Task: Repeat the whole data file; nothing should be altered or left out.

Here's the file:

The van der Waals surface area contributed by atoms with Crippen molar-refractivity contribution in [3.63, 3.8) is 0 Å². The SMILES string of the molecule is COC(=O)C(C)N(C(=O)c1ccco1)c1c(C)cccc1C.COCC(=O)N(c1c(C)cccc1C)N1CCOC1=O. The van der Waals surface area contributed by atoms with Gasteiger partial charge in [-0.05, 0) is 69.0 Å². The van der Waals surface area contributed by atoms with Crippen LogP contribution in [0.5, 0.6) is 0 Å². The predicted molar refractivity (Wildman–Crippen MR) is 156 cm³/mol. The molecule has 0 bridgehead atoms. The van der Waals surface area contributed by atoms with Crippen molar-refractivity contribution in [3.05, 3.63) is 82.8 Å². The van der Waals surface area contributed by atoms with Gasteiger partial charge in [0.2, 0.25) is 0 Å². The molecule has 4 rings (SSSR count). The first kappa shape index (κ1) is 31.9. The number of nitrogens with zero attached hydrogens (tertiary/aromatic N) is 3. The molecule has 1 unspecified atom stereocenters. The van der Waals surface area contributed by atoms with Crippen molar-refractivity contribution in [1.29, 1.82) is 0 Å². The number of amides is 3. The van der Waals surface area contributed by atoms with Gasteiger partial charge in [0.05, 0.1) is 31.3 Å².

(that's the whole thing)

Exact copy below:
The van der Waals surface area contributed by atoms with Crippen molar-refractivity contribution in [3.63, 3.8) is 0 Å². The SMILES string of the molecule is COC(=O)C(C)N(C(=O)c1ccco1)c1c(C)cccc1C.COCC(=O)N(c1c(C)cccc1C)N1CCOC1=O. The van der Waals surface area contributed by atoms with Gasteiger partial charge in [-0.05, 0) is 69.0 Å². The van der Waals surface area contributed by atoms with Crippen LogP contribution in [0.5, 0.6) is 0 Å². The predicted molar refractivity (Wildman–Crippen MR) is 156 cm³/mol. The molecule has 0 bridgehead atoms. The van der Waals surface area contributed by atoms with Crippen molar-refractivity contribution in [3.05, 3.63) is 82.8 Å². The van der Waals surface area contributed by atoms with Gasteiger partial charge in [0.2, 0.25) is 0 Å². The molecule has 4 rings (SSSR count). The first kappa shape index (κ1) is 31.9. The number of nitrogens with zero attached hydrogens (tertiary/aromatic N) is 3. The molecule has 1 unspecified atom stereocenters. The van der Waals surface area contributed by atoms with Crippen molar-refractivity contribution in [1.29, 1.82) is 0 Å². The number of amides is 3. The van der Waals surface area contributed by atoms with Gasteiger partial charge in [0.05, 0.1) is 31.3 Å².